Try this technique to overcome negative feelings from past events

How do we absorb past hurts without carrying the negative emotions and radically altering our experience of the present? It’s the struggle of life. For researchers and therapists, it’s also a lifelong subject of study.

Flannery Dean 1
woman laying down with arms above head

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How do we absorb past hurts without carrying the negative emotions and radically altering our experience of the present? It’s the struggle of life. For researchers and therapists, it’s also a lifelong subject of study.

Yogis teach breathing techniques—essentially teaching people to exhale emotional suffering out of their systems. One therapist I spoke to told me he advised his patients to wear a rubber band around their wrists. Every time a negative memory or thought cropped up he instructed them to pluck the elastic band as a way of jolting themselves out of a negative reverie.

American psychologist Francine Shapiro (via Time.com) has discovered her own technique for dealing with emotional trauma: she moved her eyes rapidly. And her technique, known as eye movement desensitization and reprocessing (EMDR), notes Time.com writer Maia Salavitz, has become one of the more successful forms of treatment for PTSD.

In an interview with Time Shapiro described her discovery of the technique while she was out walking one day. Said Shapiro: “I noticed that some disturbing thoughts I was having were suddenly disappearing. When I thought to bring them back, they didn’t have the same charge any more.”

When she thought about how these feelings dissipated, she realized that she’d been doing something strange with her eyes. “I noticed that…my eyes started moving in a certain way and the thoughts shifted from consciousness and when I brought them back, it wasn’t that intense.”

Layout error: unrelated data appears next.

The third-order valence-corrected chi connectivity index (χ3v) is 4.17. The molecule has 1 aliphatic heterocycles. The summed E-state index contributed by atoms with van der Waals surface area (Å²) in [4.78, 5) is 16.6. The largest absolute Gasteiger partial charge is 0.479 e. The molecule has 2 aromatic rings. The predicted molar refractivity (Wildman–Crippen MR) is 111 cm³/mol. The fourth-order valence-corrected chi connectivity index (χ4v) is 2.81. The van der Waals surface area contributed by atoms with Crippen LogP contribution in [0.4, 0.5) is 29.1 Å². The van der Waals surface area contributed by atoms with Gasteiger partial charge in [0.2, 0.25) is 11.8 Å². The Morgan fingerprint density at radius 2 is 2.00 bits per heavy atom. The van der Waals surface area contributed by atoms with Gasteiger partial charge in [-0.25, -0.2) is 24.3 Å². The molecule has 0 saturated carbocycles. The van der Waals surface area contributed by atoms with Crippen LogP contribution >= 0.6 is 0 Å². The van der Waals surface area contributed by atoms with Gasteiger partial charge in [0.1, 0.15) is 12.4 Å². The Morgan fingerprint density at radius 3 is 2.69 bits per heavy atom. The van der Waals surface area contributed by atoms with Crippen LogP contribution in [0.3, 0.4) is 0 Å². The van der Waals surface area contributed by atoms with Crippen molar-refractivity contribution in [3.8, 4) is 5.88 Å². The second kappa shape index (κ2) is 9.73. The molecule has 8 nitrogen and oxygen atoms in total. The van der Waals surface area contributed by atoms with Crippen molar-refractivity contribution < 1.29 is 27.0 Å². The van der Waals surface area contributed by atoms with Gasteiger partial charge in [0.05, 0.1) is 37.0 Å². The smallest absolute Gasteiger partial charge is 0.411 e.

That negative-thought-banishing eye movement was a rapid diagonal movement, which she identifies as “saccadic”. (Saccidic eye movements are essentially zig-zag jumps by the eyes from fixed points of interest, e.g., from a person’s eyes to their lips and back again.)

Sounds kooky, sure. But what’s more interesting about Shapiro’s discovery is that she later made a connection between what her eyes were doing that day and the movements our eyes naturally make during REM sleep. Said Shapiro: “At this point, the research [suggests] that the REM state is when the brain is processing survival-related information.”

Recent, unrelated studies have also supported the idea that REM sleep provides a healthy process of emotional purgation, essentially helping us move forward. EMDR, like REM sleep, allows the mind to process experience without hanging on to the vividness of the emotions associated with the event.

To learn more about Shapiro’s technique and EDMR in Canada, visit this page. To see an example of EMDR in action, see this video.

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